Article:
Republican officials abruptly announced plans Saturday evening to scrap the first day of their national convention, bowing to a threat posed by Tropical Storm Isaac, churning toward Florida.
"Our first priority is ensuring the safety of delegates, alternates, guests, members of the media attending the Republican National Convention, and citizens of the Tampa Bay area," party chairman Reince Priebus said in an emailed announcement that followed private conversations involving presidential candidate Mitt Romney's campaign, security officials and others. (Read More:
Priebus added that forecasters have predicted that convention-goers "may encounter severe transportation difficulties due to sustained wind and rain" on Monday, the day the convention had been scheduled to open.
The announcement said that while the convention would officially be gaveled into session on Monday as scheduled, the day's events would be cancelled until Tuesday.
That meant Romney's formal nomination would be postponed by a day, from Monday to Tuesday, but the balance of the four days of political pageantry and speechmaking would go on as scheduled.
On his official Twitter account, @MittRomney wrote, "The safety of those in Isaac's path is of the utmost importance. I applaud those in Tampa making appropriate schedule changes."
The former Massachusetts governor campaigned in battleground Ohio during the day, pledging to help women entrepreneurs and innovators who are eager to create small businesses and the jobs that go with them. It was an economy-themed countdown to the Republican National Convention taking shape in a city already bristling with security -- and bracing for a possible hurricane.
"Women in this country are more likely to start businesses than men. Women need our help," said the Republican presidential challenger, eager to relegate recent controversy over abortion to the sidelines and make the nation's slow economic recovery the dominant issue of his convention week.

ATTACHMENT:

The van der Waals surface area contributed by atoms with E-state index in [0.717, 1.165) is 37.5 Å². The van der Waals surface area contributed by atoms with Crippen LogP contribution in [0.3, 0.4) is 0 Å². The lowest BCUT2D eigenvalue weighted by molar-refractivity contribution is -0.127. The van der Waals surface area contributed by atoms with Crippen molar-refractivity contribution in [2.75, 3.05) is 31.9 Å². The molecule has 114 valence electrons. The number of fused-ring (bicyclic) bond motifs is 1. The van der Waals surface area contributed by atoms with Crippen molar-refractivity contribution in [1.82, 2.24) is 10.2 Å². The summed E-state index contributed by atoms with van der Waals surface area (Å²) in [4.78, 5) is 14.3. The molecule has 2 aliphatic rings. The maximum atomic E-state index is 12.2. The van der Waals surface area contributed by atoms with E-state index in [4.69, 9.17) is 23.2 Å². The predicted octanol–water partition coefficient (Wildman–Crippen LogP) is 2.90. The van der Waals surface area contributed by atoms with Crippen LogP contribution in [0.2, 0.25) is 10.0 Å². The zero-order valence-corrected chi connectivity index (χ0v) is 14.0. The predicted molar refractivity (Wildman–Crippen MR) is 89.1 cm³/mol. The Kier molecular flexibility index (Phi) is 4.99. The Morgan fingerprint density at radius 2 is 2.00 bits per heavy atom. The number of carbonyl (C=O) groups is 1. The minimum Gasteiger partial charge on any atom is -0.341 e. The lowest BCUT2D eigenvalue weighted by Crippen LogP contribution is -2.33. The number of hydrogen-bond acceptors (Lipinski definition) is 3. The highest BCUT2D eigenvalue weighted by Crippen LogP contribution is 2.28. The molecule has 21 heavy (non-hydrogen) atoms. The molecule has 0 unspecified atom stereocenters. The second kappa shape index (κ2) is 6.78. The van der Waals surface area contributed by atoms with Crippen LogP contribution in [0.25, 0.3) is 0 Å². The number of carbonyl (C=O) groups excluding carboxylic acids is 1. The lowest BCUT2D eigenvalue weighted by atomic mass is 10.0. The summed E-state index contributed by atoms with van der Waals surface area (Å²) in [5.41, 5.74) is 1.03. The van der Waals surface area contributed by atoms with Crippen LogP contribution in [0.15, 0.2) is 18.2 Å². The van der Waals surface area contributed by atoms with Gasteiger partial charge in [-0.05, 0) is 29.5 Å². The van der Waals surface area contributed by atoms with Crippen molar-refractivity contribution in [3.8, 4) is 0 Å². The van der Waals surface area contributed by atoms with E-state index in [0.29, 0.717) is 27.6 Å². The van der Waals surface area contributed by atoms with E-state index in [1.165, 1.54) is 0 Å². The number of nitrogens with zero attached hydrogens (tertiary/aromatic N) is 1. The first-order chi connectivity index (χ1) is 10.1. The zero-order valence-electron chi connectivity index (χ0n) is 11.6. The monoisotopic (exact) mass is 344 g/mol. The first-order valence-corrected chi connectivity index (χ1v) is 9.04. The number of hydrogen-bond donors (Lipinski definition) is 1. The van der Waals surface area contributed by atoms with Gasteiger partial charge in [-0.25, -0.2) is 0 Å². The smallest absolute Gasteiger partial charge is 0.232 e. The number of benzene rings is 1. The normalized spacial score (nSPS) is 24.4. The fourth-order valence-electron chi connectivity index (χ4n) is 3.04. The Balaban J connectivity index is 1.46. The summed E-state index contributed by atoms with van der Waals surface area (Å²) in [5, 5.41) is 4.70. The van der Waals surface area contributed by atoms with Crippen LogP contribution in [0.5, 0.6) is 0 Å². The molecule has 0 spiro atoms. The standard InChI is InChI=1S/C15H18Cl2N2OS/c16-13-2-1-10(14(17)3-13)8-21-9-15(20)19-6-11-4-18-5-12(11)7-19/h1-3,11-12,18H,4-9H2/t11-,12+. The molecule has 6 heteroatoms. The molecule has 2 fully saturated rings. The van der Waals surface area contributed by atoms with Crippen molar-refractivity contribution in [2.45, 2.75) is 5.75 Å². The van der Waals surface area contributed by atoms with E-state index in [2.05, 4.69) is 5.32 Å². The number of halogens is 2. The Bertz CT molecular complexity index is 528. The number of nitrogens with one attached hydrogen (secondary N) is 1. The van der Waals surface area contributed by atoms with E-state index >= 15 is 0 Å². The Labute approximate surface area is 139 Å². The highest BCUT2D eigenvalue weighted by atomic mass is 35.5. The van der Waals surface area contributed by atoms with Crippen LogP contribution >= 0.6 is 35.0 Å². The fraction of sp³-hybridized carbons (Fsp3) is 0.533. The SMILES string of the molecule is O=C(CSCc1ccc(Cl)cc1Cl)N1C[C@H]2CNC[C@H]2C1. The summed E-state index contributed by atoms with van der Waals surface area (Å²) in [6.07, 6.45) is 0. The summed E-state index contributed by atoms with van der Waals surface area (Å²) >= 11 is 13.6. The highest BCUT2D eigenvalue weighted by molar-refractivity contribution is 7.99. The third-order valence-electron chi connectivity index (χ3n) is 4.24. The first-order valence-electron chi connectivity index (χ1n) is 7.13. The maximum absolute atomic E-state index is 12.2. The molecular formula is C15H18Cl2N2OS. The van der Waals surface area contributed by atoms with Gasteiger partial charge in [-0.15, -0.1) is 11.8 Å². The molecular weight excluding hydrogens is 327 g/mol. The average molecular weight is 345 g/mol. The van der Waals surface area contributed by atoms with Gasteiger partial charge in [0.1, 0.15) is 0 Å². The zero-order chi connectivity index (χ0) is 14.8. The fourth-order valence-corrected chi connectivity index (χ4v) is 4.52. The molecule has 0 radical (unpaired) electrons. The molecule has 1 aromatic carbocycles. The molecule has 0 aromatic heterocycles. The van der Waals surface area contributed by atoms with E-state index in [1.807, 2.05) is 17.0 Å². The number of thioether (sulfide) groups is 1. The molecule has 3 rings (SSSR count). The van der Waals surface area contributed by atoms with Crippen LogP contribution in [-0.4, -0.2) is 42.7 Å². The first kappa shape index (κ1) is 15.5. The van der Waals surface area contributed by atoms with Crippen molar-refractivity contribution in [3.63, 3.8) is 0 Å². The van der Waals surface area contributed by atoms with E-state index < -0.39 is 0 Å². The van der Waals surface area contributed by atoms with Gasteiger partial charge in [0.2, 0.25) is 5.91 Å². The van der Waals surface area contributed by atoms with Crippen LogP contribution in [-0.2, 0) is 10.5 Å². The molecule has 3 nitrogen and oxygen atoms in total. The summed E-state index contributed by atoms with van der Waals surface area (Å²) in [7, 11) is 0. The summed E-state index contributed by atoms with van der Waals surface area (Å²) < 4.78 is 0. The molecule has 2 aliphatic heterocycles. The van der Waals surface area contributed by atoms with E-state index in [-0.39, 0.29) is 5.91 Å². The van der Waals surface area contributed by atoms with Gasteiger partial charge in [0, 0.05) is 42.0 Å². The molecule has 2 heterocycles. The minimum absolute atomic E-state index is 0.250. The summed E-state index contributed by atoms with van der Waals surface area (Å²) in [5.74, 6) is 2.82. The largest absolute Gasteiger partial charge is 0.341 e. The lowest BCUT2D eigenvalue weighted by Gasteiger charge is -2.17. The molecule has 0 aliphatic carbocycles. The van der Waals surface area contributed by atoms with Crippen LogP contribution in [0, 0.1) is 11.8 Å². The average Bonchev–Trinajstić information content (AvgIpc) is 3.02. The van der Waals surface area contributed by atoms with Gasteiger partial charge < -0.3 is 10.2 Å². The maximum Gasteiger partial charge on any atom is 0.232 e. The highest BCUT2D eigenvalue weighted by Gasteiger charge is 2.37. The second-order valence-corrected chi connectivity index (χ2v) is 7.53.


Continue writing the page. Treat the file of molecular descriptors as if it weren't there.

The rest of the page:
The former Massachusetts governor campaigned with running mate Paul Ryanin battleground Ohio as delegates arrived in Florida by the planeload. Across town, technicians completed the conversion of a hockey arena along Tampa Bay into a red, white and blue-themed convention hall.
The announcement made the GOP convention the party's second in a row to be disrupted by weather. Four years ago, the delegates gathered in St. Paul, Minn., but Hurricane Gustav, slamming the Gulf Coast, led to a one-day postponement.
In that case, party officials rewrote their script to make President George W. Bush's speech into a video appearance, and to cancel plans for Vice President Dick Cheney to appear before the delegates. Both men were unpopular at the time.
Four years later, there was no immediate sign that Romney's forces would do anything other than squeeze two nights' of platform programming into one. Nor did it appear the postponement would cost them much, since the television networks had already announced they would not be carrying any of Monday's events live.
There was no hint in the announcement of a postponement of plans to evacuate the roughly 2,000 delegates eager to nominate Romney and Ryan as their ticket for the fall campaign.
"Federal, state and local officials assure us that they are prepared to respond, if needed, and the scheduling changes we are announcing today will help ensure the continued safety of all participants - our foremost concern," the announcement said.
"We are also committed to keeping the delegates and guests of the convention well informed about the situation, and we will continue providing updates in the hours and days ahead."